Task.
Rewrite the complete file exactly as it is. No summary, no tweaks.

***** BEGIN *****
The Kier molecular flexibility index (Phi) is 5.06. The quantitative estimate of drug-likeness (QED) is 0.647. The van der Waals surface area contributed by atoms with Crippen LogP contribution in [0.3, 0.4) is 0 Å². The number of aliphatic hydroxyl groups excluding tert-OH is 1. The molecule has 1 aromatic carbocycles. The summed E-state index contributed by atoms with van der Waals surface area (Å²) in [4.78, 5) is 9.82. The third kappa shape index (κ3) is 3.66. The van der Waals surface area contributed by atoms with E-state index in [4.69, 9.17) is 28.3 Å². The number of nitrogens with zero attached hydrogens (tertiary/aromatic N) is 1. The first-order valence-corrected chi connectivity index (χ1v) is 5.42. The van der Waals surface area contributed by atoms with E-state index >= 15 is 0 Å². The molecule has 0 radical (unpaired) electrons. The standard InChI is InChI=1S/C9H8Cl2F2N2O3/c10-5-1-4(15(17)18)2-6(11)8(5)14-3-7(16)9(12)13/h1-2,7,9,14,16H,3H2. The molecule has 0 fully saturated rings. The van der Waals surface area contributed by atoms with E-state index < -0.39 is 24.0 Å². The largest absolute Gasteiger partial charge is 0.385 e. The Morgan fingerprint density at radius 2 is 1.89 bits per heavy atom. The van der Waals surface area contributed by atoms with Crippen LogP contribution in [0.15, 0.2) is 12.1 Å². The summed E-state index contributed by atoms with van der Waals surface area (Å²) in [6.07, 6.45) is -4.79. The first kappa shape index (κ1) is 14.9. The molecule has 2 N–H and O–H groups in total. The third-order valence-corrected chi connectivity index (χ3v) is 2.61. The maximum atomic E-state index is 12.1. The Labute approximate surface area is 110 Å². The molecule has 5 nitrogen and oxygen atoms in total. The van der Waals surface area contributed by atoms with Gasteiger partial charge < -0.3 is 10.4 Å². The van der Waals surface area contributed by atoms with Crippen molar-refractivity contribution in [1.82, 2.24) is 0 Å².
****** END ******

The Kier molecular flexibility index (Phi) is 5.06. The quantitative estimate of drug-likeness (QED) is 0.647. The van der Waals surface area contributed by atoms with Crippen LogP contribution in [0.3, 0.4) is 0 Å². The number of aliphatic hydroxyl groups excluding tert-OH is 1. The molecule has 1 aromatic carbocycles. The summed E-state index contributed by atoms with van der Waals surface area (Å²) in [4.78, 5) is 9.82. The third kappa shape index (κ3) is 3.66. The van der Waals surface area contributed by atoms with E-state index in [4.69, 9.17) is 28.3 Å². The number of nitrogens with zero attached hydrogens (tertiary/aromatic N) is 1. The first-order valence-corrected chi connectivity index (χ1v) is 5.42. The van der Waals surface area contributed by atoms with E-state index >= 15 is 0 Å². The molecule has 0 radical (unpaired) electrons. The standard InChI is InChI=1S/C9H8Cl2F2N2O3/c10-5-1-4(15(17)18)2-6(11)8(5)14-3-7(16)9(12)13/h1-2,7,9,14,16H,3H2. The molecule has 0 fully saturated rings. The van der Waals surface area contributed by atoms with E-state index < -0.39 is 24.0 Å². The largest absolute Gasteiger partial charge is 0.385 e. The Morgan fingerprint density at radius 2 is 1.89 bits per heavy atom. The van der Waals surface area contributed by atoms with Crippen LogP contribution in [0.15, 0.2) is 12.1 Å². The summed E-state index contributed by atoms with van der Waals surface area (Å²) in [6.07, 6.45) is -4.79. The first kappa shape index (κ1) is 14.9. The molecule has 2 N–H and O–H groups in total. The third-order valence-corrected chi connectivity index (χ3v) is 2.61. The maximum atomic E-state index is 12.1. The Labute approximate surface area is 110 Å². The molecule has 5 nitrogen and oxygen atoms in total. The van der Waals surface area contributed by atoms with Gasteiger partial charge < -0.3 is 10.4 Å². The van der Waals surface area contributed by atoms with Crippen molar-refractivity contribution in [1.82, 2.24) is 0 Å².